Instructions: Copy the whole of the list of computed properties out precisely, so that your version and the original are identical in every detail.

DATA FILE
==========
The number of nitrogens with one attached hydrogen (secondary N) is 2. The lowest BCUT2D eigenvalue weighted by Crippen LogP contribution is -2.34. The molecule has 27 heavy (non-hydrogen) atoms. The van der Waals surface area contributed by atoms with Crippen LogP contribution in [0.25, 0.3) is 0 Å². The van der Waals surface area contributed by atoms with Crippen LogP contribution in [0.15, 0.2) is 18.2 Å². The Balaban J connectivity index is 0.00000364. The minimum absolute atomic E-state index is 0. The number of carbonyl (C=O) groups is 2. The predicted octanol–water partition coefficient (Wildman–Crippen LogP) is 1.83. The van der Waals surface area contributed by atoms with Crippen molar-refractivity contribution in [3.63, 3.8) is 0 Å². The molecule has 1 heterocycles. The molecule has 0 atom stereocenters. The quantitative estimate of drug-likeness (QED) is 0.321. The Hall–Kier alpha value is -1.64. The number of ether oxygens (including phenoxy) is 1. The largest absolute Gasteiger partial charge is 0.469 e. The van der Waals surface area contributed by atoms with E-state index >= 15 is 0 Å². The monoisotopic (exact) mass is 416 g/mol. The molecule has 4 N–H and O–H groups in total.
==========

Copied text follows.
The number of nitrogens with one attached hydrogen (secondary N) is 2. The lowest BCUT2D eigenvalue weighted by Crippen LogP contribution is -2.34. The molecule has 27 heavy (non-hydrogen) atoms. The van der Waals surface area contributed by atoms with Crippen LogP contribution in [0.25, 0.3) is 0 Å². The van der Waals surface area contributed by atoms with Crippen LogP contribution in [0.15, 0.2) is 18.2 Å². The Balaban J connectivity index is 0.00000364. The minimum absolute atomic E-state index is 0. The number of carbonyl (C=O) groups is 2. The predicted octanol–water partition coefficient (Wildman–Crippen LogP) is 1.83. The van der Waals surface area contributed by atoms with Crippen molar-refractivity contribution in [3.63, 3.8) is 0 Å². The molecule has 1 heterocycles. The molecule has 0 atom stereocenters. The quantitative estimate of drug-likeness (QED) is 0.321. The Hall–Kier alpha value is -1.64. The number of ether oxygens (including phenoxy) is 1. The largest absolute Gasteiger partial charge is 0.469 e. The van der Waals surface area contributed by atoms with E-state index >= 15 is 0 Å². The monoisotopic (exact) mass is 416 g/mol. The molecule has 4 N–H and O–H groups in total.